The Bahrain Grand Prix is a race weekend that will never be forgotten. But, unlike many other GPs, it was an event that the Formula 1 paddock experienced in a totally different way from those who observed events from afar.
Tuning in to the 24-hour news channels each morning, you couldn't help but think that the race was taking place in the middle of a war zone. The images were of rioters and police clashing on the streets; there was talk of a ring of steel on the main motorway, with armoured vehicles and barbed-wire blockades keeping the trouble-makers away.
Every day, too, there was talk that the safety situation – and the perception of protestors flooding the streets, with F1 personnel being forced to dodge petrol bombs on one side and tear gas on another – was so serious that the race really needed to be called off.
There was certainly some hard evidence to support that view, with four Force India staff getting caught in the crossfire between police and protestors on the Wednesday night before the race.
The group had been forced to stop on the main highway back to Manama by a temporary road block erected by protestors. While they were stationary, it all kicked off between the protestors and the police, with Molotov cocktails thrown from one side, and some landing quite near to the car.
Then, alarmingly, a figure appeared at the window brandishing a gun – which turned out to be a policeman using the car as cover before firing off a round of tear gas.
Bob Fernley made a big call for Force India © XPB
When the protestors had scarpered and the police removed the road block, the Force India personnel were able to get back on their way. Clearly shaken but thankfully unhurt, their experience would prove the catalyst for the biggest challenge in deputy team principal Bob Fernley's time in charge.
Facing what he would later call a possible 'unravelling' of his team – with tales of other personnel also witnessing trouble on the journey from track to city – Fernley elected to let his staff return early to their hotels on Friday night, which meant skipping second free practice.
While that decision was embarrassing for the Bahrainis, Bernie Ecclestone and the FIA, it also served to whip up even more of a frenzy about safety. Day after day, as the countdown to the race continued, the reporting got more and more sensational as numerous media outlets tried to outdo each other in stating just how serious the situation in Bahrain was.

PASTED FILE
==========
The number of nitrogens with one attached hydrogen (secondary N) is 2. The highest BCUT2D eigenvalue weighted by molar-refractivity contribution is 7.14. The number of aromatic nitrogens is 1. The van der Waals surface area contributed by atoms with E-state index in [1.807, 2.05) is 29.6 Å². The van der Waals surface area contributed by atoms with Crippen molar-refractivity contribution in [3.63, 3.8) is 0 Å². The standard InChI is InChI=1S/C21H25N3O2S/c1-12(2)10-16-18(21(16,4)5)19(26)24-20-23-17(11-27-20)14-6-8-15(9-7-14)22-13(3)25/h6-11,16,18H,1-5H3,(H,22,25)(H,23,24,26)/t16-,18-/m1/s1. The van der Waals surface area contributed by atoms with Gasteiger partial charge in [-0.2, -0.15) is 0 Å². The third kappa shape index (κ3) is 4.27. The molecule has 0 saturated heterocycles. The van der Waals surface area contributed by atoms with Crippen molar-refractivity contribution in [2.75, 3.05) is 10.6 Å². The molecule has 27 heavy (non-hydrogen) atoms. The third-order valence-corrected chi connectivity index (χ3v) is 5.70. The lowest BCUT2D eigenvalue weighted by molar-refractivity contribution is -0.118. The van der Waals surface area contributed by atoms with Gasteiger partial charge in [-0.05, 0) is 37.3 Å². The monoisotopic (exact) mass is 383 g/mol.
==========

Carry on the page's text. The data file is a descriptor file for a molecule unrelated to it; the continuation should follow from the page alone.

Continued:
The reality on the ground for most of the F1 travelling circus was totally different.
Everyone had arrived with a feeling of unease, simply because it was a step into the unknown. Was Manama full of protestors ready to attack anyone associated with the race?
Would there be burning-tyre road blocks at every turn, and mobs on the street running around causing chaos while the police chased them with tear gas, stun grenades and live ammunition?
All was calm in the paddock © LAT
The answer was a firm no on all counts. Yes there were protests, and yes there were clashes between the police and rioters both near the circuit and in Manama, but these were very much the exception rather than the rule.
Some of the protests were big – one on Friday night in Manama attracted around 5000 people – but it certainly wasn't as though the whole of the country was taking to the streets to oppose the race.
The edgy feel to the paddock that existed on Friday night in the wake of the Force India situation slowly faded over the remainder of the weekend.
From my experience – and it seems it's one many shared – there was no more drama to going about our business than at some other venues we travel to.
Sure, if you happened to be on the main highway at the wrong time, as the Force India boys experienced, you could see some alarming things, but overall there was little evidence of the chaos that was being talked about.
Circuit boss Zayed Alzayani and F1 supremo Bernie Ecclestone faced a busy weekend © XPB
During my six days in Bahrain, on the journey from airport to hotel, into town for dinner and to and from the track, I did not witness a single protest, did not see one petrol bomb, never heard a stun grenade and did not get one sniff of tear gas.
The only first-hand evidence of trouble were a few scorch marks on the road where tyres had been burned the night before, plus the plumes of smoke of similar fires from villages near the main motorway.
I'm sure if I had wanted to take a trip to a scheduled protest I could have easily found some trouble – and experienced first-hand the violence that is a part of life for some in Bahrain. But finding violence is just as easy in London or Spain if you want to look hard enough.
Security was obviously tight, and the show of force from armed officers on the main route had definitely been ramped up. But it was no more in-your-face than on the roads of India or Brazil. It also paled into insignificance compared to what I witnessed close-up at a derby clash between Boca Juniors and River Plate in Buenos Aires back in 1998…
The experience for the majority of the F1 paddock of a near-normal grand prix weekend left a feeling of bewilderment at the way the event was being portrayed in the media.
And that, perhaps, will be one of the biggest issues that will be looked at over the coming week: why was there such a disconnect between the hysteria that suggested Bahrain was burning and the reality on the ground? And what has that disconnect done for F1's image? We don't have those answers yet...